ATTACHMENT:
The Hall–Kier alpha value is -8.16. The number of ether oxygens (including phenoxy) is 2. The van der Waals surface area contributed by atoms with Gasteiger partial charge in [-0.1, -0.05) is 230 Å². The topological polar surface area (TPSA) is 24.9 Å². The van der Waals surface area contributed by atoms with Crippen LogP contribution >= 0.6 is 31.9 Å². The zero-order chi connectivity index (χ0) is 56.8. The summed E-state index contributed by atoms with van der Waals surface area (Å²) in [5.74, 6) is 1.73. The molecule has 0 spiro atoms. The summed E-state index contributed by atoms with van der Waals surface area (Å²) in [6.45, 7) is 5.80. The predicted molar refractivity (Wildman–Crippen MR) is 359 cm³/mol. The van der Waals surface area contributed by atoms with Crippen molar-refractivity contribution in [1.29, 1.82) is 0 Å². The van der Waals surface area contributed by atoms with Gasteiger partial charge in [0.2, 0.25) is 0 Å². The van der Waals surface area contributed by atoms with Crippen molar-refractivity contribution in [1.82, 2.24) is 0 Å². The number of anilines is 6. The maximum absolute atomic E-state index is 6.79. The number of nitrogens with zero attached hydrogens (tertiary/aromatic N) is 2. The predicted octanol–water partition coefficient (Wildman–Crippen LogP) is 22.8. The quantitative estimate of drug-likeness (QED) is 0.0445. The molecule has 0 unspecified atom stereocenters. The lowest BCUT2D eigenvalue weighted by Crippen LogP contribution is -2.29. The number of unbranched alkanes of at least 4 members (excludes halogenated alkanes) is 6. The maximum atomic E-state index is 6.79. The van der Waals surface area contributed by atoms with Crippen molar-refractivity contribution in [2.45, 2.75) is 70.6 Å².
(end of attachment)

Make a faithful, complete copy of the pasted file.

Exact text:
The Hall–Kier alpha value is -8.16. The number of ether oxygens (including phenoxy) is 2. The van der Waals surface area contributed by atoms with Gasteiger partial charge in [-0.1, -0.05) is 230 Å². The topological polar surface area (TPSA) is 24.9 Å². The van der Waals surface area contributed by atoms with Crippen LogP contribution >= 0.6 is 31.9 Å². The zero-order chi connectivity index (χ0) is 56.8. The summed E-state index contributed by atoms with van der Waals surface area (Å²) in [5.74, 6) is 1.73. The molecule has 0 spiro atoms. The summed E-state index contributed by atoms with van der Waals surface area (Å²) in [6.45, 7) is 5.80. The predicted molar refractivity (Wildman–Crippen MR) is 359 cm³/mol. The van der Waals surface area contributed by atoms with Crippen molar-refractivity contribution in [1.29, 1.82) is 0 Å². The van der Waals surface area contributed by atoms with Gasteiger partial charge in [0.2, 0.25) is 0 Å². The van der Waals surface area contributed by atoms with Crippen molar-refractivity contribution in [1.82, 2.24) is 0 Å². The number of anilines is 6. The maximum absolute atomic E-state index is 6.79. The number of nitrogens with zero attached hydrogens (tertiary/aromatic N) is 2. The predicted octanol–water partition coefficient (Wildman–Crippen LogP) is 22.8. The quantitative estimate of drug-likeness (QED) is 0.0445. The molecule has 0 unspecified atom stereocenters. The lowest BCUT2D eigenvalue weighted by Crippen LogP contribution is -2.29. The number of unbranched alkanes of at least 4 members (excludes halogenated alkanes) is 6. The maximum atomic E-state index is 6.79. The van der Waals surface area contributed by atoms with Crippen molar-refractivity contribution in [2.45, 2.75) is 70.6 Å².